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June 19, 2008

Liveblogging the CALI Conference 2008: Simulated Practice in-depth

SIMPLE is a system for authoring and managing practice simulations for professional learning, especially practices that are document- and transaction-centered. SIMPLE can, for example, articulate a multi-party negotiation, collaborative drafting of documents, complex litigation, etc.

Some articles about SIMPLE:

Pedagogy of simulations

Often, students are coming in from essay/exam-based undergraduate course: thus some transitional learning is critical. At Strathclyde, lectures have been largely designed out in favor of transactional learning, with rare lectures focused on dynamic speakers. Otherwise, knowledge-transmission is pushed into webcasts/podcasts between sessions.

(More after the break)

-- Gene Koo

Overview of the SIMPLE interface

Student logs in and sees, essentially, an inbox of documents/communications related to one transaction, with calendar and tasks (much like Outlook). There's also a document bank (like Google Docs) that include documents, map of the fictional town where the simulation takes place, websites for fictional firms and companies, etc.

Backstage, teachers have a list of characters within the simulation and can assume that role. There's also a list of variables that allow the simulation to be modified in small but important ways to make each instance of the simulation unique (which doubles as a plagiarism-catching device). A Narrative Event Diagram shows how the transaction proceeds from the perspective of the staff, Non-Player Characters (staff puppets), Player Characters, and critical events that pop up.

Assessment

Student work is assessed as normal -- usually they submit a specific document like a motion or a memo. Feedback goes back to the student in role of the managing partner.

Students also conduct self- and peer-assessment, which provides early warning signals about slackers within teams. They also log times, much like they bill hours in practice.

Logistics of simulations

Simulations have generally run between 1-2 days to 12 weeks. This may have ripple effects on other courses: could their simulation activities suck up all of their time from other classes? It's a disruptive technology that changes everything about how teaching/learning happens.

What does this do to teaching? The instructors and mentors are essentially role-playing, responding to student-driven actions with more information (or mis-information) and documents.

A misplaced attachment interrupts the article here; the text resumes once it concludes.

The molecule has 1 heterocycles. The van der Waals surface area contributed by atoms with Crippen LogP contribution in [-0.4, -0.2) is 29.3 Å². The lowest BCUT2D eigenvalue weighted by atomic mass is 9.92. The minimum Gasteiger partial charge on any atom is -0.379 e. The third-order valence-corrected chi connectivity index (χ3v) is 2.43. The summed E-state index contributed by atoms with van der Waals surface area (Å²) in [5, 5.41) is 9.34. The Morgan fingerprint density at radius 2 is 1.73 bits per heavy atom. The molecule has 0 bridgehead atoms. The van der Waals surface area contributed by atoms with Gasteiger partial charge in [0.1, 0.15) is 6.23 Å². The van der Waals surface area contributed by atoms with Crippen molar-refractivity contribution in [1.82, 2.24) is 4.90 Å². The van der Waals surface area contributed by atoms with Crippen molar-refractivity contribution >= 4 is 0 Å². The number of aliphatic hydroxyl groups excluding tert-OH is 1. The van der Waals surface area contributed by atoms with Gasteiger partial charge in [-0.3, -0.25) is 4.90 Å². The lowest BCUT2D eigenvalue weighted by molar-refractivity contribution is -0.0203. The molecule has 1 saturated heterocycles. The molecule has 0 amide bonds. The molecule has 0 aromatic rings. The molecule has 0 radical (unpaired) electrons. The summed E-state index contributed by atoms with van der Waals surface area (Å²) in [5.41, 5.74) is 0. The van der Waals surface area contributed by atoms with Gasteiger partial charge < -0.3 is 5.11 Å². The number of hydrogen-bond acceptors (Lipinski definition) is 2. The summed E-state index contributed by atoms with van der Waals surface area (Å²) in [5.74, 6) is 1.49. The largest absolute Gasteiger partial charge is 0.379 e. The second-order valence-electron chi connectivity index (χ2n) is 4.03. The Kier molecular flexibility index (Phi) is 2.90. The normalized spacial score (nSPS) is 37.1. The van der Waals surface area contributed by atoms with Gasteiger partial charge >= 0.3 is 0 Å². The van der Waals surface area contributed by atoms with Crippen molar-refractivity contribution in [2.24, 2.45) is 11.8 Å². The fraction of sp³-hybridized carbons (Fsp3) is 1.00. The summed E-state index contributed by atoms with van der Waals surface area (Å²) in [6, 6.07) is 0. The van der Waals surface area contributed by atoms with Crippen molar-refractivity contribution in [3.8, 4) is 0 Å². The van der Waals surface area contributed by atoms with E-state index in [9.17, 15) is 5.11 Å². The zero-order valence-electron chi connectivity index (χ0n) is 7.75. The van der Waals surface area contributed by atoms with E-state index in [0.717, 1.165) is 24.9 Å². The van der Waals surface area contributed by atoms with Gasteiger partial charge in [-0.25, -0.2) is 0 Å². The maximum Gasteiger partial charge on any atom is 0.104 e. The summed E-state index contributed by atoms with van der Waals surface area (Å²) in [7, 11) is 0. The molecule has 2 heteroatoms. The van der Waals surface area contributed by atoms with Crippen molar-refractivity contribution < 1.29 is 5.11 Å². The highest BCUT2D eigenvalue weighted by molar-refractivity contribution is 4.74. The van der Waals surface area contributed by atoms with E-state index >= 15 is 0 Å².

(Note that in Glasgow, there are only TWO (2) full-time faculty for 270 students).

Simulation design

The simulation is designed to highlight particular areas of knowledge as well as specific skills. This would include "traps," such as one party having the wrong location for an accident requiring more investigation (or wasting resources pursuing a red herring).

Simulations are also built around "standardized clients" -- a term borrowed from medicine, in which "standardized patients" provide a common experience for all students that hits important learning points.

Simulations also need to catch students before they go off the track. Careful mentoring by the instructors should guide the firm (students) back on track, in-role as the students' supervisors. For example, in one case students tried to arrest funds at the bank, which would have taken the case out of bounds, so the tutors had to act in-role as the bank to reject the requests to steer the sim back.

(I would note that there is substantial overlap between designing a good simulation and designing a good computer game. See especially What Video Games Have to Teach Us About Literacy and Learning.

Practice management sessions help students analyze and cope with inter-personal team issues.

Simulation sharing

Simulations "blueprints" are big capital investments -- it makes eminent sense for teachers to share and modify them.

What does it take to make SIMPLE happen?
Two ways to interact with SIMPLE that do not require technical knowledge: (1) Build the simulation; (2) upload the simulation to the platform. The authoring tools have been simplified to allow laypeople to create simulations.

Thus, requires up-front investment in creating the simulation, which can be capital intensive.

However, in terms of ongoing execution, it only requires 1 Professor, 8 Mentors (post-grad adjuncts) -- the simulation requires little upkeep and maintenance. The Mentors play the various roles in the simulation, from the parties to the firm partners to shopkeepers or even unexpected characters.

June 19, 2008 in Conferences, Teaching -- pedagogy, Technology -- in the classroom | Permalink

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